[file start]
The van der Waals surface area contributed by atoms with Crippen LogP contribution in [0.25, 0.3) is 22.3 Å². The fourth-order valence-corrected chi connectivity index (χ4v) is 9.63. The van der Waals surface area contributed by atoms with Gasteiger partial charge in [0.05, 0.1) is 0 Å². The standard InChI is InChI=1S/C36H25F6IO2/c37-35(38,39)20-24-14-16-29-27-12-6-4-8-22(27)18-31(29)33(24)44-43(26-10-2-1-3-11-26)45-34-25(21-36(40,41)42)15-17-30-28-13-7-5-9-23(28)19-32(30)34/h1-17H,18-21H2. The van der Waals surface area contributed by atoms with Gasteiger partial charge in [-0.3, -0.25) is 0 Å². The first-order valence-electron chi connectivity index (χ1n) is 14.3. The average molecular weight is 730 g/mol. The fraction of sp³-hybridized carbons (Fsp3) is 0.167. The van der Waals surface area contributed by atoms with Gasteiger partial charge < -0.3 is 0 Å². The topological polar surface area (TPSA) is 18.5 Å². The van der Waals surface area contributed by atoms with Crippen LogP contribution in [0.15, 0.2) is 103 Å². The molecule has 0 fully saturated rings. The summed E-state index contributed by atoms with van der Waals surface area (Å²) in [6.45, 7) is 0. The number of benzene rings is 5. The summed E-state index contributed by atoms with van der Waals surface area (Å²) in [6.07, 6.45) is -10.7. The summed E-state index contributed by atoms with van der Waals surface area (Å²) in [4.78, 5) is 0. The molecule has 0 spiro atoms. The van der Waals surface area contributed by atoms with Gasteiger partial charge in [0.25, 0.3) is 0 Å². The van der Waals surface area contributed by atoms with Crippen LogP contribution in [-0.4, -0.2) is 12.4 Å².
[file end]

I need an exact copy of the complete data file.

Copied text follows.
The van der Waals surface area contributed by atoms with Crippen LogP contribution in [0.25, 0.3) is 22.3 Å². The fourth-order valence-corrected chi connectivity index (χ4v) is 9.63. The van der Waals surface area contributed by atoms with Gasteiger partial charge in [0.05, 0.1) is 0 Å². The standard InChI is InChI=1S/C36H25F6IO2/c37-35(38,39)20-24-14-16-29-27-12-6-4-8-22(27)18-31(29)33(24)44-43(26-10-2-1-3-11-26)45-34-25(21-36(40,41)42)15-17-30-28-13-7-5-9-23(28)19-32(30)34/h1-17H,18-21H2. The van der Waals surface area contributed by atoms with Gasteiger partial charge in [-0.3, -0.25) is 0 Å². The first-order valence-electron chi connectivity index (χ1n) is 14.3. The average molecular weight is 730 g/mol. The fraction of sp³-hybridized carbons (Fsp3) is 0.167. The van der Waals surface area contributed by atoms with Gasteiger partial charge < -0.3 is 0 Å². The topological polar surface area (TPSA) is 18.5 Å². The van der Waals surface area contributed by atoms with Crippen LogP contribution in [0.15, 0.2) is 103 Å². The molecule has 0 fully saturated rings. The summed E-state index contributed by atoms with van der Waals surface area (Å²) in [6.45, 7) is 0. The number of benzene rings is 5. The summed E-state index contributed by atoms with van der Waals surface area (Å²) in [6.07, 6.45) is -10.7. The summed E-state index contributed by atoms with van der Waals surface area (Å²) in [4.78, 5) is 0. The molecule has 0 spiro atoms. The van der Waals surface area contributed by atoms with Gasteiger partial charge in [0.25, 0.3) is 0 Å². The van der Waals surface area contributed by atoms with Crippen LogP contribution in [-0.4, -0.2) is 12.4 Å².